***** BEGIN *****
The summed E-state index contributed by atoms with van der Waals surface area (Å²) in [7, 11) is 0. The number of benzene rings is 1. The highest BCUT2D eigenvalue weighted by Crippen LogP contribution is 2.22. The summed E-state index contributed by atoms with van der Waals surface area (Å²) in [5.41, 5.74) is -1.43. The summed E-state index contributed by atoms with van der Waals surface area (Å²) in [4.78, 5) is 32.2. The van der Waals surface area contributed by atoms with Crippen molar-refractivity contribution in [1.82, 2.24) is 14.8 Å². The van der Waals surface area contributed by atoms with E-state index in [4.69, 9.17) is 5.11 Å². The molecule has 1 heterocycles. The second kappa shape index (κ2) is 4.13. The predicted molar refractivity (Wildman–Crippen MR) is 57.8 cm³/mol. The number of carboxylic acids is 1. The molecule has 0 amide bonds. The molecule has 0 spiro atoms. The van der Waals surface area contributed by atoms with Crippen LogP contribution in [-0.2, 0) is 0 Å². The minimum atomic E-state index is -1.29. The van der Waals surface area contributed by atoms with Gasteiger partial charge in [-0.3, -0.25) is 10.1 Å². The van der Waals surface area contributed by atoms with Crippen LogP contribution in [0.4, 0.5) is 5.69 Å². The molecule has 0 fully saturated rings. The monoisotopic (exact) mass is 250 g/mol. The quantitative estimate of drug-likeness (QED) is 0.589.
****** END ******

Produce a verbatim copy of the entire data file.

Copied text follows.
The summed E-state index contributed by atoms with van der Waals surface area (Å²) in [7, 11) is 0. The number of benzene rings is 1. The highest BCUT2D eigenvalue weighted by Crippen LogP contribution is 2.22. The summed E-state index contributed by atoms with van der Waals surface area (Å²) in [5.41, 5.74) is -1.43. The summed E-state index contributed by atoms with van der Waals surface area (Å²) in [4.78, 5) is 32.2. The van der Waals surface area contributed by atoms with Crippen molar-refractivity contribution in [1.82, 2.24) is 14.8 Å². The van der Waals surface area contributed by atoms with E-state index in [4.69, 9.17) is 5.11 Å². The molecule has 1 heterocycles. The second kappa shape index (κ2) is 4.13. The predicted molar refractivity (Wildman–Crippen MR) is 57.8 cm³/mol. The number of carboxylic acids is 1. The molecule has 0 amide bonds. The molecule has 0 spiro atoms. The van der Waals surface area contributed by atoms with Crippen LogP contribution in [-0.2, 0) is 0 Å². The minimum atomic E-state index is -1.29. The van der Waals surface area contributed by atoms with Gasteiger partial charge in [-0.3, -0.25) is 10.1 Å². The van der Waals surface area contributed by atoms with Crippen LogP contribution in [0.4, 0.5) is 5.69 Å². The molecule has 0 fully saturated rings. The monoisotopic (exact) mass is 250 g/mol. The quantitative estimate of drug-likeness (QED) is 0.589.